by Shanta Nimbark Sacharoff
During this time of isolation, many people are baking cookies or muffins. As a result quite a few markets are running out of flour and sugar. So, instead of sweets, let’s make pickles with fresh vegetables.
Throughout the human history, our ancestors discovered how to preserve foods that were in abundance for the time of scarcity.Keeping in salt and acidic solution is one of the oldest methods of preserving food. Archaeological records show that the people of Indus Valley (India) pickled cucumbers around 2400 BCE and that Mesopotamians pickled food about that time.
Pickled vegetables haves many health benefits. They reduce muscle cramps, maintain blood sugar level and aid the digestive process. Pickles are a good source of antioxidants.
Unlike the lengthy process of preserving food for a long time, the refrigerator pickles are quick to make. No picnic basket should go without these pickles! Pickles also make a colorful edible gift.
The ingredients for this recipe are easy to find in any food store, except for the grape leaves. Fresh or preserved grape leaves can be found in specialty markets. Grape leaves are added to pickles to keep them crisp, a better option than alum, another additive used for the same purpose.
4 to 6 pickling cucumbers (preferably organic- when in season)* cleaned
2 medium-size organic carrots, scrubbed to clean
One 3” long portion of daikon (Chinese raddish), peeled
2 small Italian sweet baby or Gypsy red or yellow peppers, cut into strips
1½ cups distilled white vinegar
3½ cups cold water (purified water preferred)
2 tablespoons (or less) salt
2 teaspoons (or less) sugar
8 to 10 chunks of smashed garlic cloves, after removing skin
A dozen sprigs of fresh dill weed
Few fresh or bottled grape leaves
Few slices of a Jalapeno pepper after rinsing and removing seeds (optional)
Rinse all vegetables. If the cucumbers are not organic, scrub the skin thoroughly to clean using a brisk vegetable brush, as the peel is an important part of cucumbers in pickling. (Organic cucumbers are available during the summer months, starting late May or early June.) Some root vegetables such as daikon (or jicama) should be peeled. Cut the vegetables into thin strips or rounds. Rinse the dill and grape leaves and pat them dry. Set the vegetables and the herbs aside.
Next, make the liquid solution or the brine. Combine vinegar and salt in a saucepan and bring them to a boil. Transfer this liquid into a bowl and add the water and sugar. Whisk the brine to dissolve the salt and sugar.
Clean five wide-mouth, pint-size mason jars with tight-fitting lids. Line the bottom of the jars with a few garlic chunks, a piece of a grape leaf and some dill. Arrange a grape leaf on the wall of each jar. Next, arrange the vegetables into the jars so that the strips stand next to each other, well-packed, but leaving some room for the brine. Add more garlic, dill weed and a piece of grape leave on top. For the spicier pickles, place a few jalapeno slices on top of one or two jars and label the jar(s) “hot”.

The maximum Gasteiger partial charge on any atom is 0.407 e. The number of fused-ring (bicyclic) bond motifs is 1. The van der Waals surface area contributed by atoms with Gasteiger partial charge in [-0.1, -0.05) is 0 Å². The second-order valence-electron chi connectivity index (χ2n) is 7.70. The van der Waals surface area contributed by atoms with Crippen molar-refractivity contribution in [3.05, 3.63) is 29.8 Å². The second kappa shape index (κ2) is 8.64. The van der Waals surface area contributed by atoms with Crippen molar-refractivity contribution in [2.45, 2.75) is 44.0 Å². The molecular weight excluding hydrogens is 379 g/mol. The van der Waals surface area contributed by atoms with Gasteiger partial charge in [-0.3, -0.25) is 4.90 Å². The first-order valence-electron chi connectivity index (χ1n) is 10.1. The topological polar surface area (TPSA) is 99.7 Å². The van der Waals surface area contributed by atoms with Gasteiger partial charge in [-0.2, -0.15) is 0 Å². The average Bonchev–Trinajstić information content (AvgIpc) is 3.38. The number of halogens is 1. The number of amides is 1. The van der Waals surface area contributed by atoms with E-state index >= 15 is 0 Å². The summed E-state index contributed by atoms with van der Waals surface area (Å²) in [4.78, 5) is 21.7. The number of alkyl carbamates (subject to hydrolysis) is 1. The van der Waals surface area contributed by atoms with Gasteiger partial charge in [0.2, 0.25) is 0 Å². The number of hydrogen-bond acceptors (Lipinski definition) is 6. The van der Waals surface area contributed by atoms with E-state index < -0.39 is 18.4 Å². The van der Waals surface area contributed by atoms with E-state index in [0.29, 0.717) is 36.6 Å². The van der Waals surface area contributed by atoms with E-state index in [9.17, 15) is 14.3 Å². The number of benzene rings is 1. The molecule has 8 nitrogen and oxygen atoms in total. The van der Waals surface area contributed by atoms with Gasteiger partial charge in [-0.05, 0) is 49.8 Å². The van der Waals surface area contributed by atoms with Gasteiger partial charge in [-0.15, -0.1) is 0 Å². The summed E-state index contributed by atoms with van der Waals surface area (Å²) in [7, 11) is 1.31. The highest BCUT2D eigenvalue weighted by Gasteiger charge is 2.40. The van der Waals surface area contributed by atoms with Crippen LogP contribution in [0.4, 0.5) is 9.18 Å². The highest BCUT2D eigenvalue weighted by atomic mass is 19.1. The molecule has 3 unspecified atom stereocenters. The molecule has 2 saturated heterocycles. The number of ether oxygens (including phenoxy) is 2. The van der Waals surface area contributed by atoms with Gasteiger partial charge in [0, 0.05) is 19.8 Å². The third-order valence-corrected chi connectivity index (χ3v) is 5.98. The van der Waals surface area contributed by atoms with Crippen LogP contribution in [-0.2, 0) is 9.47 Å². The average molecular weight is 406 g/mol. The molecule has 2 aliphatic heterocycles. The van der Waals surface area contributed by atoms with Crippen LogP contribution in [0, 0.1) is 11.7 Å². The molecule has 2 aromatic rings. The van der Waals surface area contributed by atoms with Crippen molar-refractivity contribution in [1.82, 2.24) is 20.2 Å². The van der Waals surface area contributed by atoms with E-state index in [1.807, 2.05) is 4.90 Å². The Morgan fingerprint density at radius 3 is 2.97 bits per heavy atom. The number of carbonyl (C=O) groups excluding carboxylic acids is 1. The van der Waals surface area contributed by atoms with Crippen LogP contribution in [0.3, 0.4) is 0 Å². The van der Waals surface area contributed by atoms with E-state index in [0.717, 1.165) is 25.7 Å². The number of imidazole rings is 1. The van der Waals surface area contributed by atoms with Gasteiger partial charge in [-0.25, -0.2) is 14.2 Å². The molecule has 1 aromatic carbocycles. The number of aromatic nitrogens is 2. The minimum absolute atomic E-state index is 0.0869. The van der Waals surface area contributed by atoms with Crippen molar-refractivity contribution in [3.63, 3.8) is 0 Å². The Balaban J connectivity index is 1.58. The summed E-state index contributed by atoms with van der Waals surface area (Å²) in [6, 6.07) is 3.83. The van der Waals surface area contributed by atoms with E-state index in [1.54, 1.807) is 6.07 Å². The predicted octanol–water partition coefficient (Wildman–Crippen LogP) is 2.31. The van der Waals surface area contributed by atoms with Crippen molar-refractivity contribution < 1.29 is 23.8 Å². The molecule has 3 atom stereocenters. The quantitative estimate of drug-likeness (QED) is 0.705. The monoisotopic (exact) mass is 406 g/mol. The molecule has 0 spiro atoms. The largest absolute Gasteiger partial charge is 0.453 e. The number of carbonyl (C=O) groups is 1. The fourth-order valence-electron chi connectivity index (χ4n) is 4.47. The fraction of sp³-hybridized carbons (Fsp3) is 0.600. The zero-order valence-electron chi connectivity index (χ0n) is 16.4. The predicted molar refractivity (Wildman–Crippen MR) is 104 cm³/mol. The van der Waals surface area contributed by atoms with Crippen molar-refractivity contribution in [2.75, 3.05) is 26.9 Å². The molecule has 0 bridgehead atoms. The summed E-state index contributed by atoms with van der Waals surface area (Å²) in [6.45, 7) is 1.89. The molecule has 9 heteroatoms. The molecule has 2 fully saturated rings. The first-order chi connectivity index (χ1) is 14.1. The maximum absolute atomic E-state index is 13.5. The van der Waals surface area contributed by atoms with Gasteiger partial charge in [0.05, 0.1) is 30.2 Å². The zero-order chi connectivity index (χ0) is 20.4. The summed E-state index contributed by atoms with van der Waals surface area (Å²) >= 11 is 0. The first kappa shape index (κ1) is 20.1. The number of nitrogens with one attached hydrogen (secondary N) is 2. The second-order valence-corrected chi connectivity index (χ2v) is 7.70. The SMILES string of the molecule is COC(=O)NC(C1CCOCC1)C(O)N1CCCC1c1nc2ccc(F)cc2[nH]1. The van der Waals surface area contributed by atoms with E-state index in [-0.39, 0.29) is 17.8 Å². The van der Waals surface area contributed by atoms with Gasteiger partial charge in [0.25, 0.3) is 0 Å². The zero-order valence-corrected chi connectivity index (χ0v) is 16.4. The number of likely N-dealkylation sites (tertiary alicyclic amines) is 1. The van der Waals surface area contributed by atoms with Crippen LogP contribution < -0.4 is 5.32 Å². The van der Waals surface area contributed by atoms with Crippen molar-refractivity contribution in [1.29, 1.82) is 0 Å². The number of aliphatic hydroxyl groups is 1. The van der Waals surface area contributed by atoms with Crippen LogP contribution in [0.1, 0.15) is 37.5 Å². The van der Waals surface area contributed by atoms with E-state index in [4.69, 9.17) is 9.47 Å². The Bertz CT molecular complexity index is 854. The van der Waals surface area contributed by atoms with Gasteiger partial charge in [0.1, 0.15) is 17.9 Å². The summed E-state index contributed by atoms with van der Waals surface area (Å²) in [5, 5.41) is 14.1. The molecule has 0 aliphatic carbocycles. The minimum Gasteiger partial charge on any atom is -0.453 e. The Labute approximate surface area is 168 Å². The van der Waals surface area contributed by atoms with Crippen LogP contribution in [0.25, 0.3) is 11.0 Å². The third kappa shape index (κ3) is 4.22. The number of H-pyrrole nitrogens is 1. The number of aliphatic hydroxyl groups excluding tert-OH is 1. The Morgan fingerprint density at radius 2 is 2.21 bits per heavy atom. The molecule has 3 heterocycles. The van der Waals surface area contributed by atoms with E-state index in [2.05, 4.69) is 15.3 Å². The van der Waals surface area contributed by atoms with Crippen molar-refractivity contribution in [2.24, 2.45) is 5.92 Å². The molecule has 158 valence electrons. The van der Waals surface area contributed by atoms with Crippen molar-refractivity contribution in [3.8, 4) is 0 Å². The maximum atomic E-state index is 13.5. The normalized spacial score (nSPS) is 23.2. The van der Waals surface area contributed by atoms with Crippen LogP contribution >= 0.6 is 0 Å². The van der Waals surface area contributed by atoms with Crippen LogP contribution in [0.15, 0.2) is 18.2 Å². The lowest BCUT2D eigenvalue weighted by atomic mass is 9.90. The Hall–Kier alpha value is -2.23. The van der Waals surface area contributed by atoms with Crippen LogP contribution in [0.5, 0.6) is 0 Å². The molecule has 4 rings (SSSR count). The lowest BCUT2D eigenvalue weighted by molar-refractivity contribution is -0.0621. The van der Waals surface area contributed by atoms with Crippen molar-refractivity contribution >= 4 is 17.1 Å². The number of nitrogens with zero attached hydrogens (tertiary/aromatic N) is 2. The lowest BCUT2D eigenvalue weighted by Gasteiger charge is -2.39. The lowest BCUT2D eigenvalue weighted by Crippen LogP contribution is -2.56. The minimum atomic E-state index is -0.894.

Next, slowly pour the brine on top the vegetables of each jar. You have approximately five cups of liquid, so, each jar will get one cup. Save the leftover liquid for the next batch or discard it. Close the jars tightly and leave the pickles at room temperature for an hour. Then, gently turn the jars upside down, so as to distribute the brine evenly and place them onto some pie plates (or cookie sheets) to catch the leaking liquid. Leave the jars like this for an hour (or overnight if it is a cool night). Next, turn the jars right side up and then refrigerate them. The pickles will be ready to be consumed in 36 hours. Make sure to refrigerator the pickles after each use. These pickles can keep for up to two months.
Note: When you are done with consuming all the pickles, the brine can be used to make a second (but smaller) batch of vegetables. This batch of pickles will be milder — less tart and less salty. After the second batch, you will need to start a new solution.
Variation for Refrigerator Pickles Made with Steamed Vegetables
Some vegetables such as Brussel sprouts and cauliflowers make great crunchy refrigerated pickles. But you may want to cook these vegetables just briefly before adding the liquid brine.
Trim the ends of 12 to 15 Brussel sprouts. Cut them into halves to obtain about 2½cups. Separate 15 florets of a cauliflower to obtain 2½cups. Place 2 cups of water in a pot to boil. Place vegetables onto a steamer basket and insert the basket in the pot and cover. Steam for 3 to 4 minutes only so that the vegetables are blanched but still firm. Transfer vegetables to a bowl of cold water to cool. Drain water out and arrange the vegetables in 5 pint-size, wide-mouth jars. Add a few smashed garlic cloves and a few dill weed twigs. (For spicy pickles, add a few slices of jalapeno pepper.)
Make the liquid brine using the same method as in the recipe above and pour into the 5 jars. Close the jars tightly and place them upside down onto pie plates. Allow the jars to stand at room temperature for an hour. Then turn the jars right side up and keep them there for an hour. Next, refrigerate the pickles. They will be ready to be served after 36 hours.
Copyright © 2020 by Shanta Nimbark Sachaff
Shanta Nimbark Sacharoff is a Sunset District resident and the author of “Cooking Together” and “Flavors of India,” both available at Other Avenues Food Store on 3930 Judah Street. Shanta writes recipes and articles on food and nutrition. She also teaches vegetarian and vegan cooking classes in the Outer Sunset.
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Categories: Cooking Together